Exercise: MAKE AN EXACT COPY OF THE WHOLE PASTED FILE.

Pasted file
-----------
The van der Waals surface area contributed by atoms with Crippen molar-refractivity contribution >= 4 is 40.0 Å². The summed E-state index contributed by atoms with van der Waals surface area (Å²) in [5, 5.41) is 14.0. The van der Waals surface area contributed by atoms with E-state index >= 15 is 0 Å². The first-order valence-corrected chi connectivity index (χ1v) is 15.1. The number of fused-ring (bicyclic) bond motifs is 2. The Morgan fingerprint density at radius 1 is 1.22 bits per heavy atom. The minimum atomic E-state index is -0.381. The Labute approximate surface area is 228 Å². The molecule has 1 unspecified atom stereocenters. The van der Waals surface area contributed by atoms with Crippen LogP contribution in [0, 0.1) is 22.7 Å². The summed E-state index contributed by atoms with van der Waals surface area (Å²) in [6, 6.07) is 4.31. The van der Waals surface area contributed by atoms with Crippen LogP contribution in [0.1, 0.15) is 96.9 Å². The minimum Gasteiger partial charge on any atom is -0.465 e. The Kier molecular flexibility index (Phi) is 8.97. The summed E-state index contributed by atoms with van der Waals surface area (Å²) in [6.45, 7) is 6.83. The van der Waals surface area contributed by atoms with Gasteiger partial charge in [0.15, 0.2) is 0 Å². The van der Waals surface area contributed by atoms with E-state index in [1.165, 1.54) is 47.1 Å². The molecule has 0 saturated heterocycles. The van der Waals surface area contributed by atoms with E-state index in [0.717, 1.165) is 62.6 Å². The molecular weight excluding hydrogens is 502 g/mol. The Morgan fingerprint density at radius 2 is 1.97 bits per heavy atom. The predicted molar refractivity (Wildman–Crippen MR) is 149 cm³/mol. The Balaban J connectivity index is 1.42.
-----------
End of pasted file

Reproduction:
The van der Waals surface area contributed by atoms with Crippen molar-refractivity contribution >= 4 is 40.0 Å². The summed E-state index contributed by atoms with van der Waals surface area (Å²) in [5, 5.41) is 14.0. The van der Waals surface area contributed by atoms with E-state index >= 15 is 0 Å². The first-order valence-corrected chi connectivity index (χ1v) is 15.1. The number of fused-ring (bicyclic) bond motifs is 2. The Morgan fingerprint density at radius 1 is 1.22 bits per heavy atom. The minimum atomic E-state index is -0.381. The Labute approximate surface area is 228 Å². The molecule has 1 unspecified atom stereocenters. The van der Waals surface area contributed by atoms with Crippen LogP contribution in [0, 0.1) is 22.7 Å². The summed E-state index contributed by atoms with van der Waals surface area (Å²) in [6, 6.07) is 4.31. The van der Waals surface area contributed by atoms with Crippen LogP contribution in [0.1, 0.15) is 96.9 Å². The minimum Gasteiger partial charge on any atom is -0.465 e. The Kier molecular flexibility index (Phi) is 8.97. The summed E-state index contributed by atoms with van der Waals surface area (Å²) in [6.45, 7) is 6.83. The van der Waals surface area contributed by atoms with Gasteiger partial charge in [0.15, 0.2) is 0 Å². The van der Waals surface area contributed by atoms with E-state index in [1.165, 1.54) is 47.1 Å². The molecule has 0 saturated heterocycles. The van der Waals surface area contributed by atoms with E-state index in [0.717, 1.165) is 62.6 Å². The molecular weight excluding hydrogens is 502 g/mol. The Morgan fingerprint density at radius 2 is 1.97 bits per heavy atom. The predicted molar refractivity (Wildman–Crippen MR) is 149 cm³/mol. The Balaban J connectivity index is 1.42.